$W_K$ mapping $K(J)$ into itself. This
proves that the group $W_{\Omega_K}$ acts faithfully on $V_\Pi^{*W_K}$.
Lemma 2.2 now follows from the fact that $W_{\Omega_K}$ acts simply
transitively on the conjugates of $C_{\Omega_K}$ under $W'_K$, and
$\Gamma_{\Omega_K}$ is the stabilizer of $C_{\Omega_K}$. This proves
lemma 2.2.
Warning: the group $\Gamma_{\Omega_K}$ need not act faithfully on
$V_\Pi^{*W_K}$ (though it does act faithfully on $V_\Pi^{*W_K}\times J$).
We define a {\bf classifying category} of a group $\Gamma$ to be a
category whose geometric realization is a classifying space for
$\Gamma$. (Recall from [Q] that the geometric realization of
a category is a space with a 0-cell for each object and an $n$-cell for
each sequence of $n$ composable morphisms if $n>0$.)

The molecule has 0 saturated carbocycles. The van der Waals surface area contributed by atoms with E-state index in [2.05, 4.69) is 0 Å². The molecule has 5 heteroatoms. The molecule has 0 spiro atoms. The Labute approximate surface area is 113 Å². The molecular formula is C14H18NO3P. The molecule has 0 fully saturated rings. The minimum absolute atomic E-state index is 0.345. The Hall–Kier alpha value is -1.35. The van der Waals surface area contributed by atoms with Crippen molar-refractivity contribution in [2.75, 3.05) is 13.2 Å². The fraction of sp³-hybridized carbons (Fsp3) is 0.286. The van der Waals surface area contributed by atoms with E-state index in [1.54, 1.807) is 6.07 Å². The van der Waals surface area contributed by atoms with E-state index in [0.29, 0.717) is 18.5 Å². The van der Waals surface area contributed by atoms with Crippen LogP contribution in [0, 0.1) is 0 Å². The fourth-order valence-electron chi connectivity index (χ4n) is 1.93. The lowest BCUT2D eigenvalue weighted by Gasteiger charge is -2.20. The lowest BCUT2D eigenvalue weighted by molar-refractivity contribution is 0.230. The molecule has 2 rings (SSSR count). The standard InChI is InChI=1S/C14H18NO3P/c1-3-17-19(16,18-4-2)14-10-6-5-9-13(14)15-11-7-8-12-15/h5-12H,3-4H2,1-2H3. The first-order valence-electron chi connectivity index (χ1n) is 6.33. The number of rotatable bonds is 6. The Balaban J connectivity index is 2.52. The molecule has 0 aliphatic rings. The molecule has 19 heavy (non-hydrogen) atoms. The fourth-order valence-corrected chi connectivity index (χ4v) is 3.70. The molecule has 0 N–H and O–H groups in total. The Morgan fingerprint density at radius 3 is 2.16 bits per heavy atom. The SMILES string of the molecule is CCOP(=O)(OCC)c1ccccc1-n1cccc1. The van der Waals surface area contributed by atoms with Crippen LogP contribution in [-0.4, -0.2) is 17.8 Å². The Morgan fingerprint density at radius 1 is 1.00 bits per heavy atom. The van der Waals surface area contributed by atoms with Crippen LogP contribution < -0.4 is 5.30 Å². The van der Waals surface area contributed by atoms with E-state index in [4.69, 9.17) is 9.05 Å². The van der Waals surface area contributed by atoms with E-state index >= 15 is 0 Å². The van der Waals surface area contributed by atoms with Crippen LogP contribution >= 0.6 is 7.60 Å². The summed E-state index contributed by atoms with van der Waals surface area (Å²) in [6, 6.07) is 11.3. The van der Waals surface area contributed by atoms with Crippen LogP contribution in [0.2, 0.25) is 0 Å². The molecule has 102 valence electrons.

For example, the category with one object whose morphisms
are the elements of $\Gamma$ (with composition given by group
multiplication) is a classifying category for $\Gamma$.
We have more or less reduced the problem of describing
$N_{W_\Pi.\Gamma_\Pi}(W_J; \Gamma_J)$ to that of describing
$\Gamma_{\Omega_K}$. (The Coxeter diagram $\Omega$ of $W_\Omega$
can be described once we know $\Gamma_\Omega$.)
The main theorem of this paper describes
$\Gamma_{\Omega_K}$ by giving an explicit classifying category for
it. To define this category we need some more definitions.
Suppose that $S$ is the Coxeter diagram of a finite reflection group
$G$ of a finite dimensional vector space with no vectors fixed by $G$.
Fix a Weyl chamber $C$ of $G$, so that the walls of $C$ correspond to
the points of $S$. Then there is a unique element $\sigma_S$ of $G$